Intelligent virtual assistants offer an opportunity for hospitality services to improve the customer experience. Hotels can offer guests a more personalized experience by offering them a touch and/or voice virtual agent via digital signage, self-serve kiosks or smartphones.

David Brebner, CEO of Umajin, described ways that hotels can use virtual agents during a presentation on the digital concierge experience at the recent Global Gaming Expo at the Sands Expo Center in Las Vegas.

By offering a virtual agent to customers, a hotel can enable a guest to select services in the hotel using touch or voice commands.

Taking the form of a two- or three-dimensional avatar, the virtual agent can help the guest select a TV show to watch, control the hotel room lighting, order room service or access a hotel service directory. The virtual agent also enables guests to communicate with each other, making it convenient for groups of people staying in a hotel and doing things together.

The avatar can take the form of cartoon characters or realistic-looking figures.

"If you want it (the virtual agent) to be Mickey Mouse, and you have a 3D model of Mickey Mouse, you just upload the file," Alec Korba, Umajin's vice president of sales, told Kiosk Marketplace. "The platform can load any type of images or logos or animations the brand might already have. If they don't have anything, we can design it for them."

 

Integrating with artificial intelligence

The virtual agent can use artificial intelligence "backends" such as IBM Watson, Cortana or Alexa – or simply use voice-to-text services directly on the device, be it a kiosk or a smartphone.

"Alexa is something we would use as a component of the digital agent," Korba explained. "Alexa is what does the voice recognition and then puts a command in. We're using Alexa inside of the platform to generate digital experiences."

"It's not a standalone tool," Korba said in describing the virtual concierge. "It's something that kind of layers on top of everything else."

If the customer wants to use Siri, for example – an intelligent personal assistant that uses voice queries and a natural language user interface to answer questions, make recommendations, and perform actions by delegating requests to a set of Internet services – the hotel's virtual concierge can integrate it.

"People feel they're getting a personal experience with these digital agents," Brebner said. "It gives you a huge amount of information."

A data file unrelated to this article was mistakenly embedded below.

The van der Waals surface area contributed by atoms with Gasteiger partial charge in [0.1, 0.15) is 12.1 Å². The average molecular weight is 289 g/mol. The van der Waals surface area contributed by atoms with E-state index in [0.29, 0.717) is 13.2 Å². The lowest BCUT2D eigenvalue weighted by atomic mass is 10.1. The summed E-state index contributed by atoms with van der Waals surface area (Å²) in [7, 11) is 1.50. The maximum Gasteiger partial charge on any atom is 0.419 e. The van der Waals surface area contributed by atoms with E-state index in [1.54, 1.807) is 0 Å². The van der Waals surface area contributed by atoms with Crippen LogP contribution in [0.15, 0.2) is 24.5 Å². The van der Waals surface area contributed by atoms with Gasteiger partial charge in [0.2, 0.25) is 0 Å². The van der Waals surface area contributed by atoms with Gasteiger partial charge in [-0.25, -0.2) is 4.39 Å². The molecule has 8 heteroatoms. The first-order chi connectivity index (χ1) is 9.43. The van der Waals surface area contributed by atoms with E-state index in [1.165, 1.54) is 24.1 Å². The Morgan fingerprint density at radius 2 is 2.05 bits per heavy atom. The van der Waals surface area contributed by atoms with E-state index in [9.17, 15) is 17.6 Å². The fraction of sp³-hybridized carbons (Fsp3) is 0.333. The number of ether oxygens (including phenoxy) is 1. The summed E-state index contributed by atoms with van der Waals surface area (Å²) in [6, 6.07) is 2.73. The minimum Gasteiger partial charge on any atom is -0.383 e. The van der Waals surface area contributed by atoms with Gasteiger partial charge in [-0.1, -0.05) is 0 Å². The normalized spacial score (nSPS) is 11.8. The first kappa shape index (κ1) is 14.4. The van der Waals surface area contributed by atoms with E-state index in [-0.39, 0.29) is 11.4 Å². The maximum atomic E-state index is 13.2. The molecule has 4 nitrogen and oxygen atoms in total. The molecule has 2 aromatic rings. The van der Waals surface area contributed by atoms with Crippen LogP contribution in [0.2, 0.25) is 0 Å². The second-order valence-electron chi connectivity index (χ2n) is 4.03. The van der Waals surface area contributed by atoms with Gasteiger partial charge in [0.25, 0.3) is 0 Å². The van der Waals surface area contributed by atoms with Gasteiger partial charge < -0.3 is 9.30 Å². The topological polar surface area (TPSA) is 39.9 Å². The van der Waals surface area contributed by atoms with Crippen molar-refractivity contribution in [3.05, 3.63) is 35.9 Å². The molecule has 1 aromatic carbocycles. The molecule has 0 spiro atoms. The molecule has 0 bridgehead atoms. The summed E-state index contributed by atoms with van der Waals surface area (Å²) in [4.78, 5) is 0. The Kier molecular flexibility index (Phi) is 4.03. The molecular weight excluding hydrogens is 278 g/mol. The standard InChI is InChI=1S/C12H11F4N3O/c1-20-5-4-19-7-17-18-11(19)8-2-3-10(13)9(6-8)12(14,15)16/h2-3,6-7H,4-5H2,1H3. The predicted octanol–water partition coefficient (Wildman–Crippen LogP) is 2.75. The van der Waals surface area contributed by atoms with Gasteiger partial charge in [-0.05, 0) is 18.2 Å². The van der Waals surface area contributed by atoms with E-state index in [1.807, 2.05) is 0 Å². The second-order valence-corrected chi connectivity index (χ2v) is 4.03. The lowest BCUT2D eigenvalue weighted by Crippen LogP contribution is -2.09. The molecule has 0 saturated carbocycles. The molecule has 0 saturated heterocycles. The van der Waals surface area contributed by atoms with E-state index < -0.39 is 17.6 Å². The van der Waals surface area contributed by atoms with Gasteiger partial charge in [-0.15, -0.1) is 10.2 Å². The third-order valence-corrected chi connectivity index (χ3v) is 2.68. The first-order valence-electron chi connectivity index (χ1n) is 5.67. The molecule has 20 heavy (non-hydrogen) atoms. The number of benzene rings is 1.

The technology is especially effective for branded establishments looking to support their brand identity, Brebner said.

A management tool

In addition to improving guest experiences, the virtual concierge simplifies many hotel management functions. It comes in handy in use cases where kiosks display information to groups of employees. A virtual concierge can include access to the hotel's CRM data, security system or valet parking program.

A virtual agent can direct employees, for instance, to conduct inspections of elevators, HVAC systems and bathrooms.

"If you have an employee that needs to identify where things are on a map, it (the virtual concierge) makes it very easy to do that," Korba said.

If the hotel needs to combine data from their property management system with their security system, Umajin can create a user interface for this task as well.

"A lot of the employee use cases are about getting the right data to the right people at the right time," Korba said.

"All of these things are not digital processes today, and you can digitize them really easily," Brebner said. "It acts as a skin on top of other systems."

The technology has application beyond the hotel environment. At one airport, for instance, the virtual concierge allows employees at an airport to get alerts associated with their tasks.

'Gesture' technology arrives

Umajin has also introduced a three-dimensional "gesture" interface that enables users to control activity on large digital screens simply by pointing. This can turn a kiosk or a video wall into a shared interactive experience.